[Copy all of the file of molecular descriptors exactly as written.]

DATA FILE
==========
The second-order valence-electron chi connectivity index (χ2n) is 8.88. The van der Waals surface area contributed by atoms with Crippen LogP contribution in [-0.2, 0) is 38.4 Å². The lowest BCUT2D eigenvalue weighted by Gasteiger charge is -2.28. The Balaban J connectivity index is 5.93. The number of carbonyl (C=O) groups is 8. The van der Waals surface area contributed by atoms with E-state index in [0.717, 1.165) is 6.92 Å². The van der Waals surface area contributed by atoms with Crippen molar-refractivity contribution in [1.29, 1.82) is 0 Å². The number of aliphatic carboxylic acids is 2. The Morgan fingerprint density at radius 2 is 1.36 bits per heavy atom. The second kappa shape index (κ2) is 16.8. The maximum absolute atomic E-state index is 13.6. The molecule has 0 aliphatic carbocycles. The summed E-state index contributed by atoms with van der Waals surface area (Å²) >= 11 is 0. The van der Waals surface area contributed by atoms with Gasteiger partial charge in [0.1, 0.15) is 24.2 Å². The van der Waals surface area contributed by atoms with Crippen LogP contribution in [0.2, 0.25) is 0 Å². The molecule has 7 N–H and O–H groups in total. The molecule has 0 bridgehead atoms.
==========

The second-order valence-electron chi connectivity index (χ2n) is 8.88. The van der Waals surface area contributed by atoms with Crippen LogP contribution in [-0.2, 0) is 38.4 Å². The lowest BCUT2D eigenvalue weighted by Gasteiger charge is -2.28. The Balaban J connectivity index is 5.93. The number of carbonyl (C=O) groups is 8. The van der Waals surface area contributed by atoms with E-state index in [0.717, 1.165) is 6.92 Å². The van der Waals surface area contributed by atoms with Crippen molar-refractivity contribution in [1.29, 1.82) is 0 Å². The number of aliphatic carboxylic acids is 2. The Morgan fingerprint density at radius 2 is 1.36 bits per heavy atom. The second kappa shape index (κ2) is 16.8. The maximum absolute atomic E-state index is 13.6. The molecule has 0 aliphatic carbocycles. The summed E-state index contributed by atoms with van der Waals surface area (Å²) >= 11 is 0. The van der Waals surface area contributed by atoms with Gasteiger partial charge in [0.1, 0.15) is 24.2 Å². The van der Waals surface area contributed by atoms with Crippen LogP contribution in [0.2, 0.25) is 0 Å². The molecule has 7 N–H and O–H groups in total. The molecule has 0 bridgehead atoms.